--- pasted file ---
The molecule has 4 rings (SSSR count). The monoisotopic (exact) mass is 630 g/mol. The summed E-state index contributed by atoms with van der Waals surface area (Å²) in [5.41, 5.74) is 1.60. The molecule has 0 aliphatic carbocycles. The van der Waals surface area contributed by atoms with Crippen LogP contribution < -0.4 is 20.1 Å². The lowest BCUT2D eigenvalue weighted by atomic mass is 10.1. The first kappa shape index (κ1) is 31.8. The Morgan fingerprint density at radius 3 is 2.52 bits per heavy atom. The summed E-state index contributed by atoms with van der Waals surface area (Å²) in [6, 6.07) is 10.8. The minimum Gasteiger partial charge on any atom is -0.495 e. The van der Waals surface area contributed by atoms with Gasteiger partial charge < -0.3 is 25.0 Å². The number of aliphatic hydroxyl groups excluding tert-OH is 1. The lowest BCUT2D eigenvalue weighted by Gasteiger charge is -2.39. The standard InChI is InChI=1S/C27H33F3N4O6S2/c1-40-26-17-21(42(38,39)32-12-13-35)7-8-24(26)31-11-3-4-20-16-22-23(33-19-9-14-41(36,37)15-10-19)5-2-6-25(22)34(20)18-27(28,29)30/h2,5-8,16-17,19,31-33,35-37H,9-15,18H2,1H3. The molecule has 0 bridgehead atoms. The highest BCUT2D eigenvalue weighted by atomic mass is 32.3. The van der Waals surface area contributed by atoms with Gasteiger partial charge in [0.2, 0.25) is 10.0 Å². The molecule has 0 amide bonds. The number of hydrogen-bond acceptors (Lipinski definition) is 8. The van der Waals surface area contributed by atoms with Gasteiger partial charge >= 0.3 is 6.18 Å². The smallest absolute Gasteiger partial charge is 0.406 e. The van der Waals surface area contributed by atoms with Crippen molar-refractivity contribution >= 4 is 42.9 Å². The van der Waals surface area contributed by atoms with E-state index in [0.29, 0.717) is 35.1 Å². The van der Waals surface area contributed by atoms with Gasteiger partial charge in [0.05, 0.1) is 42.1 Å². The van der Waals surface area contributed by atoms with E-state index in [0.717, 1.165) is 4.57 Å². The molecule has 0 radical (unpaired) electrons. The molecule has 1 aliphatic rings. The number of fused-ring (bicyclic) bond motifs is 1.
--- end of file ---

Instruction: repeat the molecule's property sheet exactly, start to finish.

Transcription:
The molecule has 4 rings (SSSR count). The monoisotopic (exact) mass is 630 g/mol. The summed E-state index contributed by atoms with van der Waals surface area (Å²) in [5.41, 5.74) is 1.60. The molecule has 0 aliphatic carbocycles. The van der Waals surface area contributed by atoms with Crippen LogP contribution < -0.4 is 20.1 Å². The lowest BCUT2D eigenvalue weighted by atomic mass is 10.1. The first kappa shape index (κ1) is 31.8. The Morgan fingerprint density at radius 3 is 2.52 bits per heavy atom. The summed E-state index contributed by atoms with van der Waals surface area (Å²) in [6, 6.07) is 10.8. The minimum Gasteiger partial charge on any atom is -0.495 e. The van der Waals surface area contributed by atoms with Gasteiger partial charge < -0.3 is 25.0 Å². The number of aliphatic hydroxyl groups excluding tert-OH is 1. The lowest BCUT2D eigenvalue weighted by Gasteiger charge is -2.39. The standard InChI is InChI=1S/C27H33F3N4O6S2/c1-40-26-17-21(42(38,39)32-12-13-35)7-8-24(26)31-11-3-4-20-16-22-23(33-19-9-14-41(36,37)15-10-19)5-2-6-25(22)34(20)18-27(28,29)30/h2,5-8,16-17,19,31-33,35-37H,9-15,18H2,1H3. The molecule has 0 bridgehead atoms. The highest BCUT2D eigenvalue weighted by atomic mass is 32.3. The van der Waals surface area contributed by atoms with Gasteiger partial charge in [0.2, 0.25) is 10.0 Å². The molecule has 0 amide bonds. The number of hydrogen-bond acceptors (Lipinski definition) is 8. The van der Waals surface area contributed by atoms with Gasteiger partial charge >= 0.3 is 6.18 Å². The smallest absolute Gasteiger partial charge is 0.406 e. The van der Waals surface area contributed by atoms with Crippen molar-refractivity contribution >= 4 is 42.9 Å². The van der Waals surface area contributed by atoms with E-state index in [0.29, 0.717) is 35.1 Å². The van der Waals surface area contributed by atoms with Gasteiger partial charge in [0.05, 0.1) is 42.1 Å². The van der Waals surface area contributed by atoms with E-state index in [0.717, 1.165) is 4.57 Å². The molecule has 0 radical (unpaired) electrons. The molecule has 1 aliphatic rings. The number of fused-ring (bicyclic) bond motifs is 1.